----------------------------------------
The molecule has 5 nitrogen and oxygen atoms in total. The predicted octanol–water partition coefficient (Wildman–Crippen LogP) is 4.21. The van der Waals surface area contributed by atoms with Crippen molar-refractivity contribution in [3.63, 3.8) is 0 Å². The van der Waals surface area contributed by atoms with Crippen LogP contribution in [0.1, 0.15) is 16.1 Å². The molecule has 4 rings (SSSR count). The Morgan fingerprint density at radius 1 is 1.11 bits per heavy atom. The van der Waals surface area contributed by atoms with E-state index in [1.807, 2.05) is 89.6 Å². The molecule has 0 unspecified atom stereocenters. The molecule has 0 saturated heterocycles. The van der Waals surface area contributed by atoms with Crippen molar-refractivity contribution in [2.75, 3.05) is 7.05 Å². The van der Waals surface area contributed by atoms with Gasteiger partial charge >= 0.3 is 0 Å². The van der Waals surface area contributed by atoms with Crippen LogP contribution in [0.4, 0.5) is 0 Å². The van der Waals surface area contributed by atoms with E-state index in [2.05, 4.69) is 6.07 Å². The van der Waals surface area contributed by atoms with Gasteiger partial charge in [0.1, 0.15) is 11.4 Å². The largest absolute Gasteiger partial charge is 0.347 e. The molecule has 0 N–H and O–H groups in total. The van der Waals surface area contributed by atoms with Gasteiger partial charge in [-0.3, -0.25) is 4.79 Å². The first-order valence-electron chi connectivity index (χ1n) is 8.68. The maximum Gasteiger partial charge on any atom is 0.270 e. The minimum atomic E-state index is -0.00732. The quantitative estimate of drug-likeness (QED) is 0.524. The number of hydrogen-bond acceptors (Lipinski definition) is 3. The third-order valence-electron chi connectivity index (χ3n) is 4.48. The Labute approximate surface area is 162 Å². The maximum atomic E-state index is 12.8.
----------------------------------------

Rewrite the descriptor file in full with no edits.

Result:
The molecule has 5 nitrogen and oxygen atoms in total. The predicted octanol–water partition coefficient (Wildman–Crippen LogP) is 4.21. The van der Waals surface area contributed by atoms with Crippen molar-refractivity contribution in [3.63, 3.8) is 0 Å². The van der Waals surface area contributed by atoms with Crippen LogP contribution in [0.1, 0.15) is 16.1 Å². The molecule has 4 rings (SSSR count). The Morgan fingerprint density at radius 1 is 1.11 bits per heavy atom. The van der Waals surface area contributed by atoms with E-state index in [1.807, 2.05) is 89.6 Å². The molecule has 0 unspecified atom stereocenters. The molecule has 0 saturated heterocycles. The van der Waals surface area contributed by atoms with Crippen molar-refractivity contribution in [2.75, 3.05) is 7.05 Å². The van der Waals surface area contributed by atoms with Gasteiger partial charge >= 0.3 is 0 Å². The van der Waals surface area contributed by atoms with Crippen LogP contribution in [0.4, 0.5) is 0 Å². The van der Waals surface area contributed by atoms with E-state index in [2.05, 4.69) is 6.07 Å². The van der Waals surface area contributed by atoms with Gasteiger partial charge in [0.1, 0.15) is 11.4 Å². The largest absolute Gasteiger partial charge is 0.347 e. The molecule has 0 N–H and O–H groups in total. The van der Waals surface area contributed by atoms with Gasteiger partial charge in [-0.3, -0.25) is 4.79 Å². The first-order valence-electron chi connectivity index (χ1n) is 8.68. The maximum Gasteiger partial charge on any atom is 0.270 e. The minimum atomic E-state index is -0.00732. The quantitative estimate of drug-likeness (QED) is 0.524. The number of hydrogen-bond acceptors (Lipinski definition) is 3. The third-order valence-electron chi connectivity index (χ3n) is 4.48. The Labute approximate surface area is 162 Å². The maximum atomic E-state index is 12.8.